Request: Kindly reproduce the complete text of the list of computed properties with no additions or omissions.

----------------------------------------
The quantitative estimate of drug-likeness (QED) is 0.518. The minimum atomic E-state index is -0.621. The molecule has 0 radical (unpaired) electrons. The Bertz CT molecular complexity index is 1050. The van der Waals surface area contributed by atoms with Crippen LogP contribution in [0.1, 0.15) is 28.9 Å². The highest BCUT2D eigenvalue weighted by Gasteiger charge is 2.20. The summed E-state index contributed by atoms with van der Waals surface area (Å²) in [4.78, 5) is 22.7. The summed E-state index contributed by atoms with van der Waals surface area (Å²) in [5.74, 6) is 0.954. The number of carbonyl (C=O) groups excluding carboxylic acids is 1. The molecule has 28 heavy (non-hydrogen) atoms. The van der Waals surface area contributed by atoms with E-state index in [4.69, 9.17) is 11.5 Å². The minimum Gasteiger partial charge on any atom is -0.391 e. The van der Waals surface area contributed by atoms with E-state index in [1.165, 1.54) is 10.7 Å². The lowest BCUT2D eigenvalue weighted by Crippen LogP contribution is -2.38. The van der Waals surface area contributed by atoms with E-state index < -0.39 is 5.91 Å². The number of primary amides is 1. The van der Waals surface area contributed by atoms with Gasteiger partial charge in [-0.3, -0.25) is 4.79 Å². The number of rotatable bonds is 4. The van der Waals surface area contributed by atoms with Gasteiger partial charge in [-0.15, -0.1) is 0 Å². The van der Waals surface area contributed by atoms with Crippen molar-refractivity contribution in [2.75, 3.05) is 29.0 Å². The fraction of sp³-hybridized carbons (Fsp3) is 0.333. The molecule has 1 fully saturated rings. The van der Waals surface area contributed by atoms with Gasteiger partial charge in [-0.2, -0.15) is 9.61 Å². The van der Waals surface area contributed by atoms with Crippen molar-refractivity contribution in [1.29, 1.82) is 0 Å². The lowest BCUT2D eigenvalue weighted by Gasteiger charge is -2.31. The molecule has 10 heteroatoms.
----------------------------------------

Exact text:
The quantitative estimate of drug-likeness (QED) is 0.518. The minimum atomic E-state index is -0.621. The molecule has 0 radical (unpaired) electrons. The Bertz CT molecular complexity index is 1050. The van der Waals surface area contributed by atoms with Crippen LogP contribution in [0.1, 0.15) is 28.9 Å². The highest BCUT2D eigenvalue weighted by Gasteiger charge is 2.20. The summed E-state index contributed by atoms with van der Waals surface area (Å²) in [4.78, 5) is 22.7. The summed E-state index contributed by atoms with van der Waals surface area (Å²) in [5.74, 6) is 0.954. The number of carbonyl (C=O) groups excluding carboxylic acids is 1. The molecule has 28 heavy (non-hydrogen) atoms. The van der Waals surface area contributed by atoms with E-state index in [4.69, 9.17) is 11.5 Å². The minimum Gasteiger partial charge on any atom is -0.391 e. The van der Waals surface area contributed by atoms with E-state index in [1.165, 1.54) is 10.7 Å². The lowest BCUT2D eigenvalue weighted by Crippen LogP contribution is -2.38. The van der Waals surface area contributed by atoms with E-state index < -0.39 is 5.91 Å². The number of primary amides is 1. The van der Waals surface area contributed by atoms with Gasteiger partial charge in [-0.3, -0.25) is 4.79 Å². The number of rotatable bonds is 4. The van der Waals surface area contributed by atoms with Gasteiger partial charge in [-0.15, -0.1) is 0 Å². The van der Waals surface area contributed by atoms with Crippen molar-refractivity contribution in [2.75, 3.05) is 29.0 Å². The fraction of sp³-hybridized carbons (Fsp3) is 0.333. The molecule has 1 fully saturated rings. The van der Waals surface area contributed by atoms with Gasteiger partial charge in [-0.2, -0.15) is 9.61 Å². The van der Waals surface area contributed by atoms with Crippen molar-refractivity contribution in [1.29, 1.82) is 0 Å². The lowest BCUT2D eigenvalue weighted by Gasteiger charge is -2.31. The molecule has 10 heteroatoms.